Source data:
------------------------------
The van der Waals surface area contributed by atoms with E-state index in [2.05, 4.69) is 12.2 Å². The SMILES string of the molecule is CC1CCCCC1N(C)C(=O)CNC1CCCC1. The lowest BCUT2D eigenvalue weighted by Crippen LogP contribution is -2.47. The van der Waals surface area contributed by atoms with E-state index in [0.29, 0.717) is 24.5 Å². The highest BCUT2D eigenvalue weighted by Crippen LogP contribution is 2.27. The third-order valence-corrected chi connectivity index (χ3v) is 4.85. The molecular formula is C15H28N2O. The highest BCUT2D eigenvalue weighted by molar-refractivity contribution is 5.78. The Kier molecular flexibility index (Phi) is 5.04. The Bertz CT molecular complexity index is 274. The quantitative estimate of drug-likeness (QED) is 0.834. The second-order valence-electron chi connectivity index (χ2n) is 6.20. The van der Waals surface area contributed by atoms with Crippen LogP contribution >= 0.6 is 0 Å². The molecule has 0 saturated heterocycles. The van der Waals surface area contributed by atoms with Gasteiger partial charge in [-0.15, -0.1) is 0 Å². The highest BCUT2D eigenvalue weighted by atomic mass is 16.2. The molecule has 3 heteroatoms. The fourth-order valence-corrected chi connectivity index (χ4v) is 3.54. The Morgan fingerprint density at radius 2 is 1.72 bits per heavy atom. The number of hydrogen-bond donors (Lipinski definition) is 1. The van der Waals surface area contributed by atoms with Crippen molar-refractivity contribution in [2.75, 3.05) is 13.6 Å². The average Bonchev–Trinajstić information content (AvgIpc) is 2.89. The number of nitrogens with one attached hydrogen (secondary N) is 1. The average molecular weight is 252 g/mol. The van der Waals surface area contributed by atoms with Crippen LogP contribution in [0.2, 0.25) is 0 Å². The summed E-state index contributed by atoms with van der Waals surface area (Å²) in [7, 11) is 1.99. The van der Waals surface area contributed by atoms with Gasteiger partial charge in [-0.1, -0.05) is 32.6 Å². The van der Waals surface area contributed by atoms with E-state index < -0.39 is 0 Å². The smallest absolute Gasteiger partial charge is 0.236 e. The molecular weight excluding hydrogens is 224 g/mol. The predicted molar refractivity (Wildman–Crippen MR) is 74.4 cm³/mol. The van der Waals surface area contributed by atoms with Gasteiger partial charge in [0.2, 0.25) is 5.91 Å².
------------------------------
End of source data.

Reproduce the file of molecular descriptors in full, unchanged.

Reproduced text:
The van der Waals surface area contributed by atoms with E-state index in [2.05, 4.69) is 12.2 Å². The SMILES string of the molecule is CC1CCCCC1N(C)C(=O)CNC1CCCC1. The lowest BCUT2D eigenvalue weighted by Crippen LogP contribution is -2.47. The van der Waals surface area contributed by atoms with E-state index in [0.29, 0.717) is 24.5 Å². The highest BCUT2D eigenvalue weighted by Crippen LogP contribution is 2.27. The third-order valence-corrected chi connectivity index (χ3v) is 4.85. The molecular formula is C15H28N2O. The highest BCUT2D eigenvalue weighted by molar-refractivity contribution is 5.78. The Kier molecular flexibility index (Phi) is 5.04. The Bertz CT molecular complexity index is 274. The quantitative estimate of drug-likeness (QED) is 0.834. The second-order valence-electron chi connectivity index (χ2n) is 6.20. The van der Waals surface area contributed by atoms with Crippen LogP contribution >= 0.6 is 0 Å². The molecule has 0 saturated heterocycles. The van der Waals surface area contributed by atoms with Gasteiger partial charge in [-0.15, -0.1) is 0 Å². The highest BCUT2D eigenvalue weighted by atomic mass is 16.2. The molecule has 3 heteroatoms. The fourth-order valence-corrected chi connectivity index (χ4v) is 3.54. The Morgan fingerprint density at radius 2 is 1.72 bits per heavy atom. The number of hydrogen-bond donors (Lipinski definition) is 1. The van der Waals surface area contributed by atoms with Crippen molar-refractivity contribution in [2.75, 3.05) is 13.6 Å². The average Bonchev–Trinajstić information content (AvgIpc) is 2.89. The number of nitrogens with one attached hydrogen (secondary N) is 1. The average molecular weight is 252 g/mol. The van der Waals surface area contributed by atoms with Crippen LogP contribution in [0.2, 0.25) is 0 Å². The summed E-state index contributed by atoms with van der Waals surface area (Å²) in [7, 11) is 1.99. The van der Waals surface area contributed by atoms with Gasteiger partial charge in [-0.1, -0.05) is 32.6 Å². The van der Waals surface area contributed by atoms with E-state index < -0.39 is 0 Å². The smallest absolute Gasteiger partial charge is 0.236 e. The molecular weight excluding hydrogens is 224 g/mol. The predicted molar refractivity (Wildman–Crippen MR) is 74.4 cm³/mol. The van der Waals surface area contributed by atoms with Gasteiger partial charge in [0.2, 0.25) is 5.91 Å².